I agree with the size thing. I have looked after my sister's papillons a few times whilst they're away and omg I freak out. It is such a different experience from walking with Sammy because I worry that every dog is going to tread on them (the girl is like 2kg it's crazy) and it will all be over. Really gave me a new perspective because before that, I always thought the owners of small dogs were being unreasonable when they reacted negatively to Sammy but I now see it was nothing personal, it just seems so easy for something bad to happen with the toy dogs and it really wouldn't take much.

    I remember back at Centennial Park there was a guy with 2 Great Danes. These things were like another 1/3 on Sammy - absolutely massive, and they used to love romping around with each other. All the people and dogs just had to keep their distance but one time they bashed into a woman and she went flying. Would have been about 160kg colliding with like 55kg and she was actually airborne. Dogs didn't seem to notice they'd hit anything...

  9. #19
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    When i first to Molly i was all excited about going to the dog park. I was really disappointed because there were around 10-15 dog parks in my area and nobody used them! I swear i tried every single park and we would be lucky if we even came across one dog.

    I finally found a place & it's awesome - a small dog pen on one side & a big dog pen on the other. We've become a tight knit group, 16 dogs between the 8 of us that that go to that park on a regular basis and the dogs get along smoothly - you have the ball chasers, the lone sniffers & the zoomie group. We also have a mini daschund that comes into our big pen because he's too boisterous for the small poochies and the dogs just sorta know they have to be gentle with him.

    I never enter the pen unleashed (because there is usually the odd strange dog there) and let everybody have their sniff then let my two loose. If there happens to be a dog in their that is annoying one of mine i leave - i would rather eliminate myself from equation than 'wait & hope' the dog is put on their lead by the owner. It just comes down to common sense at the end of the day your taking the risk by allowing your dog in with a bunch of strangers if you feel uncomfortable - leave.

    Recently we had two incidents where a Jack Russell was attacked my a greyhound (the Jack Russell was in the Big pen unsupervised, the owner was playing soccer with her kids outside the pen) and a Husky picked a Chihuahua up in it's mouth and it had to get stitches. Both owners were negligent by putting their small dogs in with bigger dogs (especially as they have segregated areas available at that park)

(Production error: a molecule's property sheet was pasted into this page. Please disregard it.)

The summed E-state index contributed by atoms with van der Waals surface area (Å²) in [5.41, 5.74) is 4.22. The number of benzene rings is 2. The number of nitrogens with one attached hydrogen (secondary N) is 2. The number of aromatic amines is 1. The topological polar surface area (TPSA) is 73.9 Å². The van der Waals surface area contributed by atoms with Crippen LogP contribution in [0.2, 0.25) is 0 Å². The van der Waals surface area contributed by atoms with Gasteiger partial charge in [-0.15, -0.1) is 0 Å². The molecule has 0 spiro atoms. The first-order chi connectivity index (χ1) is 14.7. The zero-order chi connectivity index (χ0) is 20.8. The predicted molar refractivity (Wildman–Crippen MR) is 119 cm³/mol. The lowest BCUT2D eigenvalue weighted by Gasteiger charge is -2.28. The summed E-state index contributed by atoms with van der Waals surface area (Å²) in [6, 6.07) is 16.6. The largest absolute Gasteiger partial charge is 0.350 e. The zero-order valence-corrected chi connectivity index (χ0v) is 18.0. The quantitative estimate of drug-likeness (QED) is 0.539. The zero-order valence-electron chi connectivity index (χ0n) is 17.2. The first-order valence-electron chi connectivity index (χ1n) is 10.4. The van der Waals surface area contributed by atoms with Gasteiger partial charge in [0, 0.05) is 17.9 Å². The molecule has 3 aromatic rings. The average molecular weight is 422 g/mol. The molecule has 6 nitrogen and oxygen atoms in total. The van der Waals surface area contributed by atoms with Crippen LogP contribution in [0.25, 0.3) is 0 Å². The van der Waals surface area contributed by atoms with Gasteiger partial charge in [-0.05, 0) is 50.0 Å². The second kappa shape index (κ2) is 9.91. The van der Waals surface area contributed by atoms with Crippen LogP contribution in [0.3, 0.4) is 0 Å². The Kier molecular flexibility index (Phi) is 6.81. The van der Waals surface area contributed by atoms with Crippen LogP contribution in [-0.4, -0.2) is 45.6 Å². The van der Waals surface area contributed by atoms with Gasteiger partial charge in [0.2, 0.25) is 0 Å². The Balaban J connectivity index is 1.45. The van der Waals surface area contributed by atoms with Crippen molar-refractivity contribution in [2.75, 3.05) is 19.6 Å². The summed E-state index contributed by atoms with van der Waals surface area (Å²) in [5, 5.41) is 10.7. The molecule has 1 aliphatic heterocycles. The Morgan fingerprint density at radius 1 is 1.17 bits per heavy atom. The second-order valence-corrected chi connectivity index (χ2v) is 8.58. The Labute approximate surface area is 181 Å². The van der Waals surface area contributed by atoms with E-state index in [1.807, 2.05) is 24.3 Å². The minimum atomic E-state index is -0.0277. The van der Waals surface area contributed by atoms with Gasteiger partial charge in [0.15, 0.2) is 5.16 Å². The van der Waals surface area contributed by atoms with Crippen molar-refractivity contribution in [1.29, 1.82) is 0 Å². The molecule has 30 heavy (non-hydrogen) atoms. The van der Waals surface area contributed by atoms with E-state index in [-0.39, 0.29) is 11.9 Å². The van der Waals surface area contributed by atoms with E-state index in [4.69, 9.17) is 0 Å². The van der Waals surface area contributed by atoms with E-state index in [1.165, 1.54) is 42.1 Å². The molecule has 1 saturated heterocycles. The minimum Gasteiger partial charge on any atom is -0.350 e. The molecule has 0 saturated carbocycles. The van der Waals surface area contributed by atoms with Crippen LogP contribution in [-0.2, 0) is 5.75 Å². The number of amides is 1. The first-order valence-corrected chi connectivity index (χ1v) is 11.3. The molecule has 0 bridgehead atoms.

10. #20
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    Quote Originally Posted by Kuri_89 View Post
    When i first to Molly i was all excited about going to the dog park. I was really disappointed because there were around 10-15 dog parks in my area and nobody used them! I swear i tried every single park and we would be lucky if we even came across one dog.

    I finally found a place & it's awesome - a small dog pen on one side & a big dog pen on the other. We've become a tight knit group, 16 dogs between the 8 of us that that go to that park on a regular basis and the dogs get along smoothly - you have the ball chasers, the lone sniffers & the zoomie group. We also have a mini daschund that comes into our big pen because he's too boisterous for the small poochies and the dogs just sorta know they have to be gentle with him.

    I never enter the pen unleashed (because there is usually the odd strange dog there) and let everybody have their sniff then let my two loose. If there happens to be a dog in their that is annoying one of mine i leave - i would rather eliminate myself from equation than 'wait & hope' the dog is put on their lead by the owner. It just comes down to common sense at the end of the day your taking the risk by allowing your dog in with a bunch of strangers if you feel uncomfortable - leave.

    Recently we had two incidents where a Jack Russell was attacked my a greyhound (the Jack Russell was in the Big pen unsupervised, the owner was playing soccer with her kids outside the pen) and a Husky picked a Chihuahua up in it's mouth and it had to get stitches. Both owners were negligent by putting their small dogs in with bigger dogs (especially as they have segregated areas available at that park)
    Oh my god, some dog owners are so negligent!!! Leaving the jack russell in fenced area, while they are playing soccer? LOL, it's not a bloody creche, is it. You either supervise your dog in the park, or have it out on a leash or whatever included with the family.